Keep your credit card usage under 30% of your overall limit.
Ask your financial institution to increase your credit limit without performing a “hard inquiry”.
Increasing your credit limit while maintaining or decreasing your balance will often improve your credit score.
If you have a number of accounts with small balances such as $20 or $30, pay them off right away.
The bureaus usually take into consideration how many of your credit cards carry a balance; having too many small balances can count against your credit score.
Ask a relative or friend with an excellent payment history to add you as an authorized user on their credit card, especially if they have a zero balance or 0% financing.
Limit the number of loans and credit applications you apply for in a single 6-month period. The only exceptions to this rule are home, auto, or student loans.
The bureaus usually don’t mind if you’ve applied for many of these types of loans, even within a two-week period.
Use your old accounts once in a while to keep them open; creditors sometimes close inactive accounts. If your old credit cards are closed, you lose an important part of your credit history, which can decrease your score.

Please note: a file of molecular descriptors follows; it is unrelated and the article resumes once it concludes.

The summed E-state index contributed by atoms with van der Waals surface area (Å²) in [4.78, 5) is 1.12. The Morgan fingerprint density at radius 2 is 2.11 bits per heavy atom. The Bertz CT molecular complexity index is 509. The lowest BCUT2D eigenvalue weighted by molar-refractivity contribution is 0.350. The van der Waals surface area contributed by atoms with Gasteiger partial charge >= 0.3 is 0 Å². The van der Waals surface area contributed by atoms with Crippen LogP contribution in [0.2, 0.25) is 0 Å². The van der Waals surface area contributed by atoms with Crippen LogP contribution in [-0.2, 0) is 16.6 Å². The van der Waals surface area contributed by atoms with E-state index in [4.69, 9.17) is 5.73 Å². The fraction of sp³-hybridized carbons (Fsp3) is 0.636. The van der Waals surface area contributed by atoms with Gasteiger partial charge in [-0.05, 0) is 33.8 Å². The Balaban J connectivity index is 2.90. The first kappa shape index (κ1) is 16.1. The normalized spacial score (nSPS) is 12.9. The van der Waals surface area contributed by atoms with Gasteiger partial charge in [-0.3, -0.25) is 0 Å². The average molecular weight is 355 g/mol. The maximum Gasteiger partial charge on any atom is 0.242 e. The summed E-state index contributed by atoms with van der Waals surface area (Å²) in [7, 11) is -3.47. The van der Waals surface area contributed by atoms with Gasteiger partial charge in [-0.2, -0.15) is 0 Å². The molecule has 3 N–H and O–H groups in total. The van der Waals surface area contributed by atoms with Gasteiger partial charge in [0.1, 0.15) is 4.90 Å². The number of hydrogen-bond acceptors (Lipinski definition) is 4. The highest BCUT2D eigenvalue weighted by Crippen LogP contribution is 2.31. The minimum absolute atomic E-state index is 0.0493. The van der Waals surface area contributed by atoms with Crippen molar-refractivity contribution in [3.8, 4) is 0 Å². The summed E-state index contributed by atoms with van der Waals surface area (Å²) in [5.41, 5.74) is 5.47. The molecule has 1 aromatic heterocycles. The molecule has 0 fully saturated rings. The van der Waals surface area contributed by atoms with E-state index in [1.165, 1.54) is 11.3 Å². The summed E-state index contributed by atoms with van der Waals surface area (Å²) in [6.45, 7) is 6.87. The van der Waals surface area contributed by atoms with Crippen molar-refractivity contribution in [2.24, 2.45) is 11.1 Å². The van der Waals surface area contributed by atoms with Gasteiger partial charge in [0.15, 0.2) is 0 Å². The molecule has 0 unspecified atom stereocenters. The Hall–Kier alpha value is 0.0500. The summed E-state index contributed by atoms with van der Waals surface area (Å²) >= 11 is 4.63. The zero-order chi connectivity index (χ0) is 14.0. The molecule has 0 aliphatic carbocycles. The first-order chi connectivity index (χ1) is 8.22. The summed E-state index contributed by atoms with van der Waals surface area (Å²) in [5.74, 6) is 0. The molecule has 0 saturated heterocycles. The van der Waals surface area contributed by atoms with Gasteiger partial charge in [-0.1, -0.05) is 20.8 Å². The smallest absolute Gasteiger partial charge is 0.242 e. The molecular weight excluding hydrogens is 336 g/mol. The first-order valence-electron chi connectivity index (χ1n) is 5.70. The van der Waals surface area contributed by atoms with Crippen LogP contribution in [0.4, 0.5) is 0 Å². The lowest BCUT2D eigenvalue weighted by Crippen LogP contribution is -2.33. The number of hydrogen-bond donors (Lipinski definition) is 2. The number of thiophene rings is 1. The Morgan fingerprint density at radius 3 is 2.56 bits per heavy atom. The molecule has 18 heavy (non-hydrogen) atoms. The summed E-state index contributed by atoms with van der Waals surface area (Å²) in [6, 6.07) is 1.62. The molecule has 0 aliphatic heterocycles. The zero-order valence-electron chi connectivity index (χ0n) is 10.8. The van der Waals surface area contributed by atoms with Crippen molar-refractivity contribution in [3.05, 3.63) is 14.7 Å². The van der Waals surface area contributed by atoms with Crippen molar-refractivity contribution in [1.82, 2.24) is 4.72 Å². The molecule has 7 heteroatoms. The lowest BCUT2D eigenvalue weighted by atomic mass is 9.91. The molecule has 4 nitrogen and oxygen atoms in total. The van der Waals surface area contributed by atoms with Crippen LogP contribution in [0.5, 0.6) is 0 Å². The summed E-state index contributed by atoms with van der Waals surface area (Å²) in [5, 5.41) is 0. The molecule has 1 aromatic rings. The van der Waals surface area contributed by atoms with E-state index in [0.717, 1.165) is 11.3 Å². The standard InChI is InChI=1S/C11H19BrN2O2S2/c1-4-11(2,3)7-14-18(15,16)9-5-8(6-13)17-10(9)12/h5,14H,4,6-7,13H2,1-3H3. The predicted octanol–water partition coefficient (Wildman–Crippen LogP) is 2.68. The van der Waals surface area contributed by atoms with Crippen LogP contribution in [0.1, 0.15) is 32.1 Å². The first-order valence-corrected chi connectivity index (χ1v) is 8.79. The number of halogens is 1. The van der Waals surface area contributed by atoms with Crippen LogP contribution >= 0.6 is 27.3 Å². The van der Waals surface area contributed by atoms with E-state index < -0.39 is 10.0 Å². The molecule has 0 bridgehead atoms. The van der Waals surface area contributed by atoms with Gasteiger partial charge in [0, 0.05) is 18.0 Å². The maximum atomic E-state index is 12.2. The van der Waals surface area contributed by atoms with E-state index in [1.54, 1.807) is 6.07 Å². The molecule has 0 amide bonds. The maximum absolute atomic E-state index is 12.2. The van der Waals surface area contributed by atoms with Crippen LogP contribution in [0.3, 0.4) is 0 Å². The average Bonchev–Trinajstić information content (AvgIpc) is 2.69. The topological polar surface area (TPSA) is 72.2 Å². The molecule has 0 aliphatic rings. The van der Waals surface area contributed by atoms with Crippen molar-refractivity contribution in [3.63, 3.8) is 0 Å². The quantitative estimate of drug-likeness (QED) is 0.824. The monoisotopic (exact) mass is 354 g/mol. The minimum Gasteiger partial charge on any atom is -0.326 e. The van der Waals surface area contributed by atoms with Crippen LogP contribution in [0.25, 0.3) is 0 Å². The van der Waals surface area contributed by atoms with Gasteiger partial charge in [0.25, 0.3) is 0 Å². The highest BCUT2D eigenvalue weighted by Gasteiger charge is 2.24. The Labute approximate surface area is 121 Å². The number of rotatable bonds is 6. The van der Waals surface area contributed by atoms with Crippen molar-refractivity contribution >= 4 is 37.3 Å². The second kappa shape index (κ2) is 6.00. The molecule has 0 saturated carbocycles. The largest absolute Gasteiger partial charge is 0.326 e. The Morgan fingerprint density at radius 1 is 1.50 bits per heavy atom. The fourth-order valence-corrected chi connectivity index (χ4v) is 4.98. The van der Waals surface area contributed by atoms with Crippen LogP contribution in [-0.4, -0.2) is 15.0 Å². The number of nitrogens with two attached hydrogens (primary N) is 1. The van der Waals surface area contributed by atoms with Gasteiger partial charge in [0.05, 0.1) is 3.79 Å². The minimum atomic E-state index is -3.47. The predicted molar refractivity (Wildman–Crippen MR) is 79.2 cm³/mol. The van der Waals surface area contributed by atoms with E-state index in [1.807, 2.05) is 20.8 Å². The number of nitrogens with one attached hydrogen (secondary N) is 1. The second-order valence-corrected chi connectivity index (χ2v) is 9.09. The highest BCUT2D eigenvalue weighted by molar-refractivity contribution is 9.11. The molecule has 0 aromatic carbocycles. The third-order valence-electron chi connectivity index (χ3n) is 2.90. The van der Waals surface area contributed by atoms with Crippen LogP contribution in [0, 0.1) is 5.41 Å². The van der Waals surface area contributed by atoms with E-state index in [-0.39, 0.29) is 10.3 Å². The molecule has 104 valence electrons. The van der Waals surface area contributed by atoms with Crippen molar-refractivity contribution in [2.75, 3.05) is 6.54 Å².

The bureaus like to see that you’ve had open lines of credit over many years.
Dispute any negative or erroneous items on your credit report. Maintain a healthy mixture of accounts such as credit cards, store cards, and installment loans.
Apply for new accounts only as needed. Transfer your credit card balances to a card with a lower interest rate.
Taking this action can increase your rating and your overall credit limit. Ask credit bureaus to update any credit accounts which you’ve paid off – but still show an outstanding balance.
Ask credit bureaus to report any “accounts in good standing” that are not shown on your credit report.
Ask your creditors to forgive you for any late payments. Dispute any “charge off” accounts, late payments, and collection items on your report that don’t belong to you.
Dispute any negative items on your report that are more than seven years old. Ask your finance institution company to increase your credit limit by performing a “self-inquiry”.
In order words, they can view your report as if you had provided them with a copy.
If you are an authorized user on a card with numerous late payments and a high balance compared to the overall limit (over 30% is high), call your creditor and ask them to remove your name from this account.
Scan your report for any unauthorized “hard inquiries”, and dispute these with the credit bureaus.
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